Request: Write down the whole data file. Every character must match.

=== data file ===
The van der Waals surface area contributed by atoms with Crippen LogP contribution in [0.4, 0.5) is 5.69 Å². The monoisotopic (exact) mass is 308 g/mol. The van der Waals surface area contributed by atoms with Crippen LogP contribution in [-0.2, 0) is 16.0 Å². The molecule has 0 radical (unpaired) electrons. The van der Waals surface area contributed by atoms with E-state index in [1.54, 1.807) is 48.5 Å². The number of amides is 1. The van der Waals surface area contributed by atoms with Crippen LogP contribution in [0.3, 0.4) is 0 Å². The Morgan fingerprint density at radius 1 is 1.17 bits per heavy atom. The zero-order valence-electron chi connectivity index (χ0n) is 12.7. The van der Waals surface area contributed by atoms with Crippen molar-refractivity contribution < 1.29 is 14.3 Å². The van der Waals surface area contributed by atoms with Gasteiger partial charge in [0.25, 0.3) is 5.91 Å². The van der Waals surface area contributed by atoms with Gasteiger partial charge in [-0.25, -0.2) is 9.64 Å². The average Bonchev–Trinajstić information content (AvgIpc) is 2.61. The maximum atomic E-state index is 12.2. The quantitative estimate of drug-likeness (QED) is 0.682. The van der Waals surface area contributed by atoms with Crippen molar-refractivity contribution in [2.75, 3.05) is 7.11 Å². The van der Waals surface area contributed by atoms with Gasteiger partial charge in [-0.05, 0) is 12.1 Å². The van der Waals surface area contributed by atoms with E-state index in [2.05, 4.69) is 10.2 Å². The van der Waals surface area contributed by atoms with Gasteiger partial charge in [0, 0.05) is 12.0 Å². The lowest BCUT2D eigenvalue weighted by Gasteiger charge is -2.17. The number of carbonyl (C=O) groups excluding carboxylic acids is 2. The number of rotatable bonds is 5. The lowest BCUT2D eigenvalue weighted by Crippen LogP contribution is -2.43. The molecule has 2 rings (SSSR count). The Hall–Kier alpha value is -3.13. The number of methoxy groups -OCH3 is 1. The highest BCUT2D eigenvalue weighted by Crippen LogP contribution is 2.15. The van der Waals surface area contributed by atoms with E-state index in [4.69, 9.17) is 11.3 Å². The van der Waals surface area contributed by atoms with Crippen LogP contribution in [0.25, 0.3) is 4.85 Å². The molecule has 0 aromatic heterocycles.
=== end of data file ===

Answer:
The van der Waals surface area contributed by atoms with Crippen LogP contribution in [0.4, 0.5) is 5.69 Å². The monoisotopic (exact) mass is 308 g/mol. The van der Waals surface area contributed by atoms with Crippen LogP contribution in [-0.2, 0) is 16.0 Å². The molecule has 0 radical (unpaired) electrons. The van der Waals surface area contributed by atoms with E-state index in [1.54, 1.807) is 48.5 Å². The number of amides is 1. The van der Waals surface area contributed by atoms with Crippen LogP contribution in [0.3, 0.4) is 0 Å². The Morgan fingerprint density at radius 1 is 1.17 bits per heavy atom. The zero-order valence-electron chi connectivity index (χ0n) is 12.7. The van der Waals surface area contributed by atoms with Crippen molar-refractivity contribution < 1.29 is 14.3 Å². The van der Waals surface area contributed by atoms with Gasteiger partial charge in [0.25, 0.3) is 5.91 Å². The van der Waals surface area contributed by atoms with Gasteiger partial charge in [-0.25, -0.2) is 9.64 Å². The average Bonchev–Trinajstić information content (AvgIpc) is 2.61. The maximum atomic E-state index is 12.2. The quantitative estimate of drug-likeness (QED) is 0.682. The van der Waals surface area contributed by atoms with Crippen molar-refractivity contribution in [2.75, 3.05) is 7.11 Å². The van der Waals surface area contributed by atoms with Gasteiger partial charge in [-0.05, 0) is 12.1 Å². The van der Waals surface area contributed by atoms with E-state index in [2.05, 4.69) is 10.2 Å². The van der Waals surface area contributed by atoms with Gasteiger partial charge in [0, 0.05) is 12.0 Å². The lowest BCUT2D eigenvalue weighted by Gasteiger charge is -2.17. The number of carbonyl (C=O) groups excluding carboxylic acids is 2. The number of rotatable bonds is 5. The lowest BCUT2D eigenvalue weighted by Crippen LogP contribution is -2.43. The molecule has 2 rings (SSSR count). The Hall–Kier alpha value is -3.13. The number of methoxy groups -OCH3 is 1. The highest BCUT2D eigenvalue weighted by Crippen LogP contribution is 2.15. The van der Waals surface area contributed by atoms with E-state index in [4.69, 9.17) is 11.3 Å². The van der Waals surface area contributed by atoms with Crippen LogP contribution in [0.25, 0.3) is 4.85 Å². The molecule has 0 aromatic heterocycles.